Singer, songwriter Carole King and ‘Educated’ author Tara Westover among influential Idaho women

No list of incredible Idaho women is complete without a discussion of Sacagawea, the Shoshone teen who helped guide the Lewis and Clark expedition in 1805.

Technically, this list doesn’t include Sacagawea. It focuses on Idaho women alive between 1920 and 2020, as the USA TODAY Network marks the 100th anniversary of the 19th Amendment when women in the U.S. gained the legal right to vote. In commemoration, the USA TODAY Network is naming 10 American women from all 50 states and the District of Columbia who’ve made significant contributions to their respective states and country as Women of the Century.

Even without Sacagawea, the list is rich with Idaho women who also trod adventurous paths. The 10 who made the list are American women with a record of outstanding achievement in arts and literature, business, civil rights, education, entertainment, law, media, nonprofits and philanthropy, politics, science and medicine

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Rosa Parks, Condoleezza Rice, Coretta Scott King among 10 influential women from Alabama

Despite a state government that has historically hoarded power and opportunity for the few, women in Alabama have for decades championed causes and led movements to bring equity, fair treatment and opportunity to the many. Alabama women have risen from racism, poverty and prejudice to make waves that ripple across the nation, not just the state. 

Women in Alabama such as Rosa Parks and Coretta Scott King were the foot soldiers, behind-the-scenes planners and unsung caretakers of a national Civil Rights Movement buoyed by the Montgomery Bus Boycott and Selma’s voting rights marches. Black women in Alabama would carry this mantle for decades afterward, advocating for equal access to public education and labor equality in the face of rampant racism and discrimination. 

The advocacy of these women, whether through activism or art, would set the stage for other women to follow: artists and scientists such as Laverne Cox and Dr.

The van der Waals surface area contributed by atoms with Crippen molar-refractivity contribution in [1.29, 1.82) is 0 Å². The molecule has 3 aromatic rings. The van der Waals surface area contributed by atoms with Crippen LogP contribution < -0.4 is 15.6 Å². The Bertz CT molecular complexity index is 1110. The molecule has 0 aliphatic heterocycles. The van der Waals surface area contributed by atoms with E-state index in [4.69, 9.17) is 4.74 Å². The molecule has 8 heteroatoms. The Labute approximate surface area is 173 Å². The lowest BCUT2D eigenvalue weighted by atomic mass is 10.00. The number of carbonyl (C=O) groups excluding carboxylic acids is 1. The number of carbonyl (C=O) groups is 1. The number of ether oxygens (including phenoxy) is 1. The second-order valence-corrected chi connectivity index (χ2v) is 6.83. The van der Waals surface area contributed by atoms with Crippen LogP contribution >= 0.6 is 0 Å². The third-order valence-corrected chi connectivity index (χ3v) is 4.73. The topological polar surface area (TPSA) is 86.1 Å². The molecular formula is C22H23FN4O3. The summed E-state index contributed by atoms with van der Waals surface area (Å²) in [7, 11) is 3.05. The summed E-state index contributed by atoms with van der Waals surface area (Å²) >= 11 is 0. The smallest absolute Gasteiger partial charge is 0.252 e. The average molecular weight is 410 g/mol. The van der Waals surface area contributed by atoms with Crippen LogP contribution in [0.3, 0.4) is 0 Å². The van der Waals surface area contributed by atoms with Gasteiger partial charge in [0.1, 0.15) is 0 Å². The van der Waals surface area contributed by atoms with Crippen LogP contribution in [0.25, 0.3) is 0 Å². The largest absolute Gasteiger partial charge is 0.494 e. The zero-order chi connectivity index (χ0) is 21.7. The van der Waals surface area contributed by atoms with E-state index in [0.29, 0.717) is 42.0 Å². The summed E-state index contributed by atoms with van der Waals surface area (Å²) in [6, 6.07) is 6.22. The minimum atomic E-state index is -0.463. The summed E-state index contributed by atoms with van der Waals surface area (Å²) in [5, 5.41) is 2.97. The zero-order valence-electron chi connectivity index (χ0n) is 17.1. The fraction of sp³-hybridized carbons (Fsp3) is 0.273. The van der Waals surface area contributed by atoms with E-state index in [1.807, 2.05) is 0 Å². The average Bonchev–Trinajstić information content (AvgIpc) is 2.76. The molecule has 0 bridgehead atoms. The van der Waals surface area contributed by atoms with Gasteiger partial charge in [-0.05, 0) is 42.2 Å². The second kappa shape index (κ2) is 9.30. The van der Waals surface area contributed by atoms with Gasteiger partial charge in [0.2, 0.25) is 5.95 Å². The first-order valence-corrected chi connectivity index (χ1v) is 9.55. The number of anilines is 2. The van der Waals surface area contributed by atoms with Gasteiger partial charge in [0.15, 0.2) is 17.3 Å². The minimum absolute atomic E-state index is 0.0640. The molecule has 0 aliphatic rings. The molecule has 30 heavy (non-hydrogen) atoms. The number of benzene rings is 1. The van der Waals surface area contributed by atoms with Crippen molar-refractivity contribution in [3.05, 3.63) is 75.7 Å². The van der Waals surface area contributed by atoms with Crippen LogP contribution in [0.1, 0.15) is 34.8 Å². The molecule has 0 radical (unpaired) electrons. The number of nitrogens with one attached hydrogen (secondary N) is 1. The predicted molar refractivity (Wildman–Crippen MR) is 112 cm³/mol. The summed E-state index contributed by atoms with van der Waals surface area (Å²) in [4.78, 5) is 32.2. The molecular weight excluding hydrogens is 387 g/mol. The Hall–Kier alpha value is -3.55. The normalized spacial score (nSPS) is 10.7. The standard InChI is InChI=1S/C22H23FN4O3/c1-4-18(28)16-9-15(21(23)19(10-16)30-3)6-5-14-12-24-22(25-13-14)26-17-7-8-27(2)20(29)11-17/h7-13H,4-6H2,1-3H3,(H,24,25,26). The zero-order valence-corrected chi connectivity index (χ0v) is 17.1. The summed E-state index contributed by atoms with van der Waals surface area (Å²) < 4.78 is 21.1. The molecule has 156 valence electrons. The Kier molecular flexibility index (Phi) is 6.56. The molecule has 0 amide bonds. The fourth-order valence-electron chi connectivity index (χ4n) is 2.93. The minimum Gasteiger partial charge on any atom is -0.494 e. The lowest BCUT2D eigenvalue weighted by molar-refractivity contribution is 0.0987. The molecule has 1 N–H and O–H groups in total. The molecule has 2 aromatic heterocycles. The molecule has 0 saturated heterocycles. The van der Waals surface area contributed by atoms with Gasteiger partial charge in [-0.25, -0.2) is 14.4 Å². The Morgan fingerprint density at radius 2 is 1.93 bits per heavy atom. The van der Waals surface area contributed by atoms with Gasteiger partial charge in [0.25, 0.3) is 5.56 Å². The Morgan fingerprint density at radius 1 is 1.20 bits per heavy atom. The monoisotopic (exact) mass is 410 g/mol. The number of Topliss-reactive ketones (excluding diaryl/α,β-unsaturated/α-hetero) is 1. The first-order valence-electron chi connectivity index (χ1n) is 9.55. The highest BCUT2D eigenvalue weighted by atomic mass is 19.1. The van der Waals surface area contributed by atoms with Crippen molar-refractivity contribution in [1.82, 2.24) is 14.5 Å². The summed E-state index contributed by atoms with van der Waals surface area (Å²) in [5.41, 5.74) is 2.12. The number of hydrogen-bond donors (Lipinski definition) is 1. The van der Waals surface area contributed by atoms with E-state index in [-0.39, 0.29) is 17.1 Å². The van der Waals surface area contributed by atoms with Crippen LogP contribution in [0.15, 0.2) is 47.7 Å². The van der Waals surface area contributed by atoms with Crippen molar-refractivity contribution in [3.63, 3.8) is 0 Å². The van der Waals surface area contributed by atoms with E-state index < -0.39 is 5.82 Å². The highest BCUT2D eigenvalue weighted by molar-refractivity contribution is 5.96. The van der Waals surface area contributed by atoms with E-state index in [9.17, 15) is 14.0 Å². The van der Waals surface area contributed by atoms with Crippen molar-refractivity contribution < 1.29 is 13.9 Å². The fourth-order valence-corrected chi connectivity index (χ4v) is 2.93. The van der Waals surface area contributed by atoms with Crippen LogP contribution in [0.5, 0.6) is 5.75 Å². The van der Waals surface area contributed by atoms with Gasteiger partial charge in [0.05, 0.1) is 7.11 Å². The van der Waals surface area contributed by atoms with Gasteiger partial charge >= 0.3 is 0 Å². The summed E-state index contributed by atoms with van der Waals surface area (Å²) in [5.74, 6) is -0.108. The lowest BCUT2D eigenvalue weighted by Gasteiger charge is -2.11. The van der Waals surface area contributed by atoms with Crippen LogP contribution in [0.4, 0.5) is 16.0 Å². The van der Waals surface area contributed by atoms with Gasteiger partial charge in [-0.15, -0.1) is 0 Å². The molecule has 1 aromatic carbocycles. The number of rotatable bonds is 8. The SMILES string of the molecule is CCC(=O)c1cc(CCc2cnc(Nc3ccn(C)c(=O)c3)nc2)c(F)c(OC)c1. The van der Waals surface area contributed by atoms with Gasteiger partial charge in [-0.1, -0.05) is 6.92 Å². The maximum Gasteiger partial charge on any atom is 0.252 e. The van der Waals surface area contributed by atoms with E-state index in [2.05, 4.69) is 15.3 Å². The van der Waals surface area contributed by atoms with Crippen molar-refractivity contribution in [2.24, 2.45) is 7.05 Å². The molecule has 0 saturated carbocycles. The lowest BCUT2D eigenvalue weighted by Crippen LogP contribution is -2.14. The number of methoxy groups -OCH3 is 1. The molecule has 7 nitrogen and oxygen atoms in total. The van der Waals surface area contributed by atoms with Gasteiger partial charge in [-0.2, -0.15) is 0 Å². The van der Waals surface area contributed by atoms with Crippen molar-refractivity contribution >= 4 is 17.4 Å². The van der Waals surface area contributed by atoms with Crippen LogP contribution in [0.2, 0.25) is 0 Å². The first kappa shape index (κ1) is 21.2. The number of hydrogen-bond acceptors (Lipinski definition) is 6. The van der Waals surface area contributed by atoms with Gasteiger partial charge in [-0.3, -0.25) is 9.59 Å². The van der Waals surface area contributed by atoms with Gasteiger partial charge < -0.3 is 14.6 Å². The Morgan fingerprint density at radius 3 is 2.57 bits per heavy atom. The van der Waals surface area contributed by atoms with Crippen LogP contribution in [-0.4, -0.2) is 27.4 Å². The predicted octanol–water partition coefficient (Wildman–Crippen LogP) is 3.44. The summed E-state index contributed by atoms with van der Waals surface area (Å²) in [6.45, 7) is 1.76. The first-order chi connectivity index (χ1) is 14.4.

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The lack of women in cybersecurity puts us all at greater risk

Women are highly underrepresented in the field of cybersecurity. In 2017, women’s share in the U.S. cybersecurity field was 14%, compared to 48% in the general workforce.

The problem is more acute outside the U.S. In 2018, women accounted for 10% of the cybersecurity workforce in the Asia-Pacific region, 9% in Africa, 8% in Latin America, 7% in Europe and 5% in the Middle East.

Women are even less well represented in the upper echelons of security leadership. Only 1% of female internet security workers are in senior management positions.

I study online crime and security issues facing consumers, organizations and nations. In my research, I have found that internet security requires strategies beyond technical solutions. Women’s representation is important because women tend to offer viewpoints and perspectives that are different from men’s, and these underrepresented perspectives are critical in addressing cyber risks.

Perception, awareness, and

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The Men and women Power” Education Superbook

Following all these years, we’re nevertheless taking cues from Comenius’ original quest: To seek and to find those approaches of instruction which will best support students to grow to be knowledgeable, effective and humane teachers, teachers who will believe carefully and clearly about how their beliefs, practices, and choices will impact the lives of kids. Federal law, said the ACP environmental effect statement, does not. I undoubtedly feel that ladies are so much stronger than they know,” she stated. Education at a Glance dedicates a complete chapter to the Sustainable Improvement Ambitions , analysing where OECD and companion countries stand in their progress towards achieving inclusive and equitable quality education and promoting lifelong understanding possibilities for all”. The Council might be contacted for a list of currently authorized programs.

In the education program, he teaches Multicultural Education and Secondary Social Studies Strategies. Governments want data to decide policy and funding … Read More